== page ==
Liberal Education Group Uses Capitol Riots to Push Reparations

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January 15, 2021

A liberal education group is using last week's Capitol riot to push reparations for black Americans.

The Zinn Education Project, a progressive network that develops teaching resources, sent an email to its 125,000 followers on Wednesday recommending a lesson plan in which students craft their own reparations legislation. The email says the activity will help students reflect on "what a path toward justice might look like" following the riots. It also compares the Capitol riots to the Civil War and claims that following the war, the United States cared more about "traitorous Confederates" than African Americans.

The lesson plan's instructional materials suggest that reparations are the only way to rectify the violence committed against enslaved people.

"What would it mean to count up all the violence, theft, harm, and injustice inflicted on black people in the last 400+ years of white settlement of this land?" the lesson plan reads. "It would be a first step in calculating what is owed."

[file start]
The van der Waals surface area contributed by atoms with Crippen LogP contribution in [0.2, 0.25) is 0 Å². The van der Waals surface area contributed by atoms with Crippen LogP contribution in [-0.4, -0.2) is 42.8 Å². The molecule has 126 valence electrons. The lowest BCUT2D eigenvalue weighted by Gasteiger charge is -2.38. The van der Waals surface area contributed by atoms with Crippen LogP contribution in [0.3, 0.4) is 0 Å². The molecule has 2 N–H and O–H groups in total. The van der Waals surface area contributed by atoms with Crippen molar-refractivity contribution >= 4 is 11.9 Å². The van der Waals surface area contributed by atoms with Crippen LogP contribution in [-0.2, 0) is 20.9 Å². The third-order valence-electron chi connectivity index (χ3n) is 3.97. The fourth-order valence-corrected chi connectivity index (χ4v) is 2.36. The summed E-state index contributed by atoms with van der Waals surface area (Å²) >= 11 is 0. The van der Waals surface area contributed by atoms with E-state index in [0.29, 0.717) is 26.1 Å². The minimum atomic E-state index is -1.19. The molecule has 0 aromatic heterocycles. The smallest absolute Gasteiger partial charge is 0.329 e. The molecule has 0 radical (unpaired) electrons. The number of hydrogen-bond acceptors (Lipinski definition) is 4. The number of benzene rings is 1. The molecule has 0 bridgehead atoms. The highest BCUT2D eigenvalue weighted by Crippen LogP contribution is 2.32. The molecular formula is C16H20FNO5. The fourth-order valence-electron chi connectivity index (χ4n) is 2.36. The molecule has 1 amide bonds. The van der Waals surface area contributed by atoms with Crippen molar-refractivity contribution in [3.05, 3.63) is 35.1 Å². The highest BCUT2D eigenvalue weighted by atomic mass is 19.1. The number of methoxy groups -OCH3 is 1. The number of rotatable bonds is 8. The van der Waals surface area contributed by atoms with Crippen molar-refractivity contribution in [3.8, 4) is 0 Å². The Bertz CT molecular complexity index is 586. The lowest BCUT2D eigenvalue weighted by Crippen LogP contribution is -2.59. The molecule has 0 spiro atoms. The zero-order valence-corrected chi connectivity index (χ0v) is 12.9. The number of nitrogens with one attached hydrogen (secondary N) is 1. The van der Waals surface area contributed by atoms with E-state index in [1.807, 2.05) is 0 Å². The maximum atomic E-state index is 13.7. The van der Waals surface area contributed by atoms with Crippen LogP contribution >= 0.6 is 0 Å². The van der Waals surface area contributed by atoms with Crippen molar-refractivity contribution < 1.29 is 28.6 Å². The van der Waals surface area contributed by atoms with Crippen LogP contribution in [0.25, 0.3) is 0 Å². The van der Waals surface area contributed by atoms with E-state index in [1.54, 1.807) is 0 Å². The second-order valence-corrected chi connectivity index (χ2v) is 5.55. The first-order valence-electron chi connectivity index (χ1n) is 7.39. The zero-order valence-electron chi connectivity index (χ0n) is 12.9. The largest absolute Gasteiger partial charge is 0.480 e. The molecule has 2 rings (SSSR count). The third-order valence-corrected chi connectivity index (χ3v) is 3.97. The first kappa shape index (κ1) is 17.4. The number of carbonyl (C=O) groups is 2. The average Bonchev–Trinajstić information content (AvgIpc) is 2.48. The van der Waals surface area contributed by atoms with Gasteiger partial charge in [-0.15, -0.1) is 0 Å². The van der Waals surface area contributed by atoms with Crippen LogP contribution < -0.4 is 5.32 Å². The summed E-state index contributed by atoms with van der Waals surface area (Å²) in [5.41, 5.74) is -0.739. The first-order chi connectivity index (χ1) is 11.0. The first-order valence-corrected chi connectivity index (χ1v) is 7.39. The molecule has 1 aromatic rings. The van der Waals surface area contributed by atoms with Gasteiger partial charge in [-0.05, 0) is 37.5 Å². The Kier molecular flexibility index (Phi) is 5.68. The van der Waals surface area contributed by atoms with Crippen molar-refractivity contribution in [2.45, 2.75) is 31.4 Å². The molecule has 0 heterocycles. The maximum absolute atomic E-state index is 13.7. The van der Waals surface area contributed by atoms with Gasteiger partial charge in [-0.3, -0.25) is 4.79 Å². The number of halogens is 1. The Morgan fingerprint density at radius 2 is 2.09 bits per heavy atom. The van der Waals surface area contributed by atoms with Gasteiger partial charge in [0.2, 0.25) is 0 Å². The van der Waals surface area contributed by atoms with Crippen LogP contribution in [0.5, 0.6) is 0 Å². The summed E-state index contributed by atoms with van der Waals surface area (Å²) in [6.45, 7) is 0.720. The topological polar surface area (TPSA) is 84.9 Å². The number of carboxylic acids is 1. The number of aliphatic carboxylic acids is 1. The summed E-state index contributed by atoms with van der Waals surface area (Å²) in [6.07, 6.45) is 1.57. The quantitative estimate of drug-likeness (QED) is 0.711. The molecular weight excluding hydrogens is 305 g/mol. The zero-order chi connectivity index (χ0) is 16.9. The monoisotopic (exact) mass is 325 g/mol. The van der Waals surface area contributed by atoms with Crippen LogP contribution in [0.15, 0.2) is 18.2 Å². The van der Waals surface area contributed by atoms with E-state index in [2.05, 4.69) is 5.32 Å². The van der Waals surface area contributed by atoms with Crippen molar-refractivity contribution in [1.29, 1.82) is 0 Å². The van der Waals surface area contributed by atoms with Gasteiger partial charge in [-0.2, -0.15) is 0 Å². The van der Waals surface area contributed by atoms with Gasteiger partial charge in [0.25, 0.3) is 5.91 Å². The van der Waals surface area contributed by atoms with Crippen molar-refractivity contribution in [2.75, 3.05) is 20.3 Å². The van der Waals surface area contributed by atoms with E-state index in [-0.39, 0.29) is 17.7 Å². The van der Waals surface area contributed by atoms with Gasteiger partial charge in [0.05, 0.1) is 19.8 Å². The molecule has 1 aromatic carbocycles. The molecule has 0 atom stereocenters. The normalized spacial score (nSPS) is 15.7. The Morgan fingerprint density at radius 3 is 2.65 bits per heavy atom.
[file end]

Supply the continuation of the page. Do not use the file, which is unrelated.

The plan also cites the Black Panthers' "Ten-Point Program," which demands compensation for "stolen wages and genocide." It does not, however, include any references to the police officers killed by various Black Panthers.

The lesson has already been incorporated into Portland Public Schools. In a blog posted to the Zinn Education Project website, a group of Portland teachers say that they discuss the issue of reparations with students multiple times throughout the year. The project's other educational materials include a lesson that blames the coronavirus pandemic on racism and capitalism instead of China.

In the wake of Jan. 6, education associations and universities have issued statements alleging the riots were racially motivated. The Common App—a service used by more than one million students to apply to universities—issued a statement claiming that minority protesters are treated differently than white protesters due to systemic racism.

The Zinn Education Project did not respond to requests for comment. The author of the lesson plan could not be reached for comment.